"I try not to focus on the difficult aspects of life or I'll talk myself into a depression," Henry says. "What I like is getting into a part that's really cooking, one that starts the juices flowing, something positive that I can sink my teeth into." He had a substantial role as a corrupt vice cop in the feature film The Last of the Finest (1990), but Santa Barbara's reformed reprobate Rafael Castillo was truly Darrow's kind of role. Santa Barbara's audience loved the character. Darrow got a kick out of playing him. Then at the end of the day, he could turn Rafael off and go home. Santa Barbara was such a good gig that when Gary Goodman offered Darrow the part of Zorro's father in the new Zorro project, he turned Goodman down again.


Meanwhile, after a very good year on Santa Barbara, Henry Darrow's contract was coming up for renewal. Santa Barbara's producers were noncommittal about extending his option. "Suddenly, I was approached again by Gary Goodman, the executive producer of Zorro. We had lunch at the Polo Lounge and talked about my pay and billing and we were in agreement." Darrow watched several episodes with Efrem Zimbalist Jr. and liked his genteel quality, but felt the father of Zorro should have more vigor and spirit. "I wanted to keep the Spanish gentleman aspect, but to give Don Alejandro my interpretation of a more physical man. They were good with that and I was in." He was the first Latino Zorro and now he would one of only two to play both Zorro and Zorro's father.


Even crusty television critic Cleveland Amory once wrote that Darrow should have gotten an Emmy for his portrayal of Manolito Montoya (in The High Chaparral). Other roles like Harry O's Manny Quinlan garnered applause from reviewers and audiences, but through years of outstanding performances, Henry Darrow was never even nominated for an Emmy. Again and again, he was passed over. Finally in 1990, he received a Daytime Emmy nomination for Outstanding Supporting Actor in a Drama Series for his portrayal of Rafael Castillo on Santa Barbara. He was in Spain filming Zorro, but following his nomination had a full page ad with photo in Variety :

To the academy...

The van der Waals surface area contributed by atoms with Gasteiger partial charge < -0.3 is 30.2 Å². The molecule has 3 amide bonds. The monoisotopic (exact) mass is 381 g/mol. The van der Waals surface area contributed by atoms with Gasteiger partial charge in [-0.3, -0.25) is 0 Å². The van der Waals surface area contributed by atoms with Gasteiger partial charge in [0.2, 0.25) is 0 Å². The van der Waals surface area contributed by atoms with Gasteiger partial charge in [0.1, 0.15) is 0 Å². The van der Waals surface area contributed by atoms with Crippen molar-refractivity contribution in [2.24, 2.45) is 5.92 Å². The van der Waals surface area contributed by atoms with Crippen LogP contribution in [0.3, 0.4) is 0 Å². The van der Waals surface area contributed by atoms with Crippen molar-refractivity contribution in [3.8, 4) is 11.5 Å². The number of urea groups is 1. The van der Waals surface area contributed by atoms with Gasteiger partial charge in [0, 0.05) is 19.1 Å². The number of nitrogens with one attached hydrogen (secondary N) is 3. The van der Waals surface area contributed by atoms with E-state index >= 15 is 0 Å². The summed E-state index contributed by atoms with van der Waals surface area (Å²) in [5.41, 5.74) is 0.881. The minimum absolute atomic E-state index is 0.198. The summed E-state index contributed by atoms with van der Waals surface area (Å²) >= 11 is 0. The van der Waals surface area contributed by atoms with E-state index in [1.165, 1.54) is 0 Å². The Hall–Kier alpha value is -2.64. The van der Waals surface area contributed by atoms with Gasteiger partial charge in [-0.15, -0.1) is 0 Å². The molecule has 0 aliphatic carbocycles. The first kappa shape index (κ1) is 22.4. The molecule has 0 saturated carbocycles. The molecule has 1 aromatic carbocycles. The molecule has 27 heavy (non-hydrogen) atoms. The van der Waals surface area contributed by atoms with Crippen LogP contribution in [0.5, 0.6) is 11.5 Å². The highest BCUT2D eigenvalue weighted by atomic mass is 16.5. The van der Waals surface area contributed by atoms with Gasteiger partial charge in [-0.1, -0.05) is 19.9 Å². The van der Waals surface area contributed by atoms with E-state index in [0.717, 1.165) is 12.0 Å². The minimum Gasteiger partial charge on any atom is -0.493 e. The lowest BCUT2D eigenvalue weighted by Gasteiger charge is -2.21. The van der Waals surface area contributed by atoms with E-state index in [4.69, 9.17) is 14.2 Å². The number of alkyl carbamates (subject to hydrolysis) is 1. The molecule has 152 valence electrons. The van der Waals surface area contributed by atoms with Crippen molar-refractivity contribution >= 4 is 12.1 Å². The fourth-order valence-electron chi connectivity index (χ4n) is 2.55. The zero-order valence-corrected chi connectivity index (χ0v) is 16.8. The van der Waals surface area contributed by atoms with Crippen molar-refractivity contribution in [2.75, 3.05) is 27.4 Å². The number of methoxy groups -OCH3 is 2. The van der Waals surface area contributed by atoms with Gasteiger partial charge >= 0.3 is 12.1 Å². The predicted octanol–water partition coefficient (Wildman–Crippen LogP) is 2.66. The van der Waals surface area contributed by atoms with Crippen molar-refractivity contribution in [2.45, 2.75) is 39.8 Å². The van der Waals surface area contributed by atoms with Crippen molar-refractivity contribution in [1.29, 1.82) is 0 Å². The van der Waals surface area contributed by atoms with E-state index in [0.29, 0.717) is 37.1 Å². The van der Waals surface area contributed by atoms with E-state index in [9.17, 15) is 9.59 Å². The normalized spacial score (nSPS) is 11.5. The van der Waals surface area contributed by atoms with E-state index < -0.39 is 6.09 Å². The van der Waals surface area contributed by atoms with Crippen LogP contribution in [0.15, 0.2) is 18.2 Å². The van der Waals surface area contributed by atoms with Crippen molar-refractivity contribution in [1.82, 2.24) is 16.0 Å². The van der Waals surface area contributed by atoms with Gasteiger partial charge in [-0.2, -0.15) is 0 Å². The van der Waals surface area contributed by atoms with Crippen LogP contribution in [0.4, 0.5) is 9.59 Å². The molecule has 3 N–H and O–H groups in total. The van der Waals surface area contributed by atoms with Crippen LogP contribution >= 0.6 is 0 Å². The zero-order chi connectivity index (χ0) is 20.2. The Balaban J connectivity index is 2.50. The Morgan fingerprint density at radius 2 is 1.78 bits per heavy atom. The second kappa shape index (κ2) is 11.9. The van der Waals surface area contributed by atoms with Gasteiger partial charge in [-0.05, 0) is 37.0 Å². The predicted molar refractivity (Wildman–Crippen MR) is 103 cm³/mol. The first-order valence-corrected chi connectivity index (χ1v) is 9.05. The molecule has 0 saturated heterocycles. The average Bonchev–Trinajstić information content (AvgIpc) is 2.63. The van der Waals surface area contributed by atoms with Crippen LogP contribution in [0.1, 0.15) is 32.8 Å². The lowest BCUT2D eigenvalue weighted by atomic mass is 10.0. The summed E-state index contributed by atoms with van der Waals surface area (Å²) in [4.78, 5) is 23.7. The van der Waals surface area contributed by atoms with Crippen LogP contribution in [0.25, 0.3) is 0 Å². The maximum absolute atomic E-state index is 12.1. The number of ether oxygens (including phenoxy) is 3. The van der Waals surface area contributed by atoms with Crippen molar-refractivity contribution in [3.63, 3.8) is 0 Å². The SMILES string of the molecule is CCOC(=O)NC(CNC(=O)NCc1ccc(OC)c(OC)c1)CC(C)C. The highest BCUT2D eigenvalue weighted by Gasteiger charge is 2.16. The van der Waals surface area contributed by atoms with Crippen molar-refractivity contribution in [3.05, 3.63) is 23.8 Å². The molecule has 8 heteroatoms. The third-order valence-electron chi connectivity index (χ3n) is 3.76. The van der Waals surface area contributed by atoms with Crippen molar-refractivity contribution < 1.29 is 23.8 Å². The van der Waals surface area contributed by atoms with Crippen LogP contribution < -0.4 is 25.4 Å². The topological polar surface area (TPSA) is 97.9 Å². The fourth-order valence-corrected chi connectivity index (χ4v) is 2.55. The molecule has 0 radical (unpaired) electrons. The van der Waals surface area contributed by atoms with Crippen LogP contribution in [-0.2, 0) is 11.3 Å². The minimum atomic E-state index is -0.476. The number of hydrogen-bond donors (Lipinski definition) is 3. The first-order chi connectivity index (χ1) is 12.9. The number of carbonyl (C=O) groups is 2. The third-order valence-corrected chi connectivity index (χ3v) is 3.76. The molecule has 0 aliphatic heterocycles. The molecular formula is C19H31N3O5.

What a delightful surprise... Thank you, Jill, the Castillos and the entire cast and crew of Santa Barbara. It was a wonderful year.

Being nominated was itself a huge honor and Zorro's producers were willing to work around Henry so he could fly back to California for the awards ceremony, but he'd have to pay for his flight. It was a lot of money to fly to Los Angeles and fly right back to Madrid, especially since he figured he wouldn't win. The Daytime Emmys came and went and Darrow had no idea he won Outstanding Supporting Actor in a Drama Series. A Martinez had picked up his award for him. The Academy sent a telegram to him at the hotel in Madrid where it sat... and sat... and sat until finally someone got around to handing it to him.

"Damn if I didn't win !" he says. "And I could've been up there for my fifteen minutes of fame to show everybody I really made it." His mother and Lauren were both visiting, so those two very important women knew almost as soon as he did. The ladies were so thrilled they bounced around until they were breathless. "Gloria and I just kept hugging Henry and hugging each other and she and I jumped up and down on the beds like children," (Lauren) Levian recalls. Again, Darrow made television history, this time with A Martinez.

Martinez had been nominated several times for Outstanding Lead Actor in a Drama Series for his portrayal of Cruz Castillo and 1990 was no exception. The difference was this time he won. "He submitted film clips of scenes with me," says Darrow. "Always before, he submitted scenes with Marcy Walker. She would win and he wouldn't. I think he realized that she was the favorite and it was better to show off with someone else !" He laughs, then adds proudly, "That was the first and only time that two Hispanic actors had won Emmys for lead and supporting from the same show simultaneously." When Zorro's producers discovered he won the Emmy, they sent a limo to take him from the hotel to the set. On the set they unfurled a red carpet for him to walk on. After Zorro's second season wrapped and everyone said their fond farewells, Darrow returned to Santa Barbara for an encore year as Rafael Castillo. He had another ad run in Variety thanking everyone for his win.

To the academy...
What an even nicer surprise... Again... thank you, Jill, the Castillos and the entire cast and crew of Santa Barbara. I'm truly grateful. (...)

Lightning in the Bottle
By Henry Darrow and Jan Pippins
© BearManor Media, 2012